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Hawkfish is found in the family Cirrhitidae in the order Perciformes. Fishbase currently lists 32 species divided into 12 different genera:                  


The hawkfish is very similar to the members of the family Scorpaenidae (commonly known as Rockfish/Scorpionfish/Lionfish), but without the prominent head spines.

Hawkfish in the aquarium

Vibrantly coloured hawkfishes are popular among aquarists and they are also known to adapt well to aquarium conditions. Hawkfish is kept in fish-only community aquariums as well as in reef tanks. You should however keep in mind that the hawkfish will eat most animals – including fish, crustaceans and “worms” – if they are small enough to devour. The hawkfish is equipped with sharp teeth and powerful jaws and can easily crush the protective shell of a crustacean.   

A hawkfish that lives in the same aquarium set up for a long time can become territorial. You can prevent this by rearranging the set up once in a while, e.g. by moving rocks.

Geograpical range, habitat and habits

Hawkfishes occur in the Indian Ocean, Pacific Ocean and the tropical western and eastern parts of the Atlantic. A majority of the species is Indo-Pacific, but two species live in the Atlantic.

All hawkfishes are marine and hawkfish cannot be found in brackish or fresh water. Most species prefer to stay in shallow water and go no deeper than 100 feet (30 meters), but some can venture down to a few hundred feet. The hawkfish is active during the day.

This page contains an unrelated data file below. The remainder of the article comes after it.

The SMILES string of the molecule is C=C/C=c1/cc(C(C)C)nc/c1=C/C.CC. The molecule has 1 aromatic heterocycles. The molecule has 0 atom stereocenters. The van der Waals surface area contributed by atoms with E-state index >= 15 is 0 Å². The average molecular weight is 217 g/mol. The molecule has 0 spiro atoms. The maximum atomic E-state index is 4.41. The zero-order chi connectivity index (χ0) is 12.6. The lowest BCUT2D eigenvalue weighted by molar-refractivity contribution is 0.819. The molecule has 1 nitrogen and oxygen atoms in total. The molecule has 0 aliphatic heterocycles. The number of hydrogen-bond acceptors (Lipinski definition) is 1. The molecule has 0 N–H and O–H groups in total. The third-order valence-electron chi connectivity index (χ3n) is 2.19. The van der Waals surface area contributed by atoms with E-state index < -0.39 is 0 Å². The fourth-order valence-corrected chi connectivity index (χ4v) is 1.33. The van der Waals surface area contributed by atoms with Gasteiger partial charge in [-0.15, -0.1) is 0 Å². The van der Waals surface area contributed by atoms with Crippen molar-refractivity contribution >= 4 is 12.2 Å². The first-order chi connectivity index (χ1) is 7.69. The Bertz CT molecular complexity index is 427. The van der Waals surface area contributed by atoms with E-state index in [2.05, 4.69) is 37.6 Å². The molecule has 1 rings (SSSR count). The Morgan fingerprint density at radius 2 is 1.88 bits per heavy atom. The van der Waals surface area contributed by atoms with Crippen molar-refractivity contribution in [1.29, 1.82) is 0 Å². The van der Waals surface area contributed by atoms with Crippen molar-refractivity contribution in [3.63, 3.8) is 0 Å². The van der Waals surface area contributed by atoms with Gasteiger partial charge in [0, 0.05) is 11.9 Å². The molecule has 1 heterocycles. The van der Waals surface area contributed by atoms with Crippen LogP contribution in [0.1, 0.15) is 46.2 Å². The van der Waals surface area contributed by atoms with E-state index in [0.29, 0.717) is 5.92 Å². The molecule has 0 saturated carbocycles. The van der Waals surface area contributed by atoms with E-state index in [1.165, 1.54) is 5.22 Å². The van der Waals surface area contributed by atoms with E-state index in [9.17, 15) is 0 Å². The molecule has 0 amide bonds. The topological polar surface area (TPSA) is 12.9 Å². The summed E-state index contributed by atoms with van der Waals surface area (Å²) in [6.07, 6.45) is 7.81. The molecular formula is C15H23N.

The hawkfish is strongly associated with coral reefs and is often found in the upper part of the reef. The fish is equipped with large, skinless pectoral fins that makes it possible for the fish to perch itself upon flame corals without being injured. Flame corals are not true corals; they are hydrozoans with dangerous nematocysts (stinging cells) capable of delivering a painful sting.  

Hawkfishes are typically solitary creatures but some species form pairs and can share a coral head. There are also species that form harems consisting of one male and up to seven females. If the male is removed, a female will turn male and take his place in the harem. This is called protogynous hermaphrodism.

Feeding hawkfish

The hawkfish will typically perch itself upon rock or coral and stay as still ass possible until it gets a chance to dart out and grab a prey. Interestingly enough, the hawkfish does not have any swim bladder. It feeds on small fishes, crustaceans and other invertebrates. As mentioned above, the fish is equipped with sharp teeth and strong jaws and can easily crush shells. The teeth are short and conical and modified to be ideal for grasping small fish and zooplankton.

In the aquarium, the hawkfish can be easily trained to accept frozen and dry food. It is not a good idea to feed your hawkfish prepared foods only.  

Breeding hawkfish

Most Hawkfishes are protogynous hermaphrodites that spawn near the surface in the open water. They do not guard their offspring. Spawning will take place at night with the female releasing a large amount of buoyant eggs that is promptly fertilized by the male. Since the eggs are buoyant, they will intermingle with the planktons of the ocean and be swept away by currents.

Hatching is believed to occur after roughly three weeks but more research is needed before we can now for sure.

The Longnose hawkfish (Oxycirrhites typus) is not a pelagic spawner; this species will lay demersal eggs. (Demersal = at or near the bottom.) The Longnose hawkfish (Oxycirrhites typus) is the only hawkfish that has been successfully bred in aquariums.  

Hawkfish Articles:

Flame Hawkfish – Neocirrhites armatus
Longnose Hawkfish – Oxycirrhites typus
Arc-eye Hawkfish – Parachirrhites arcatus


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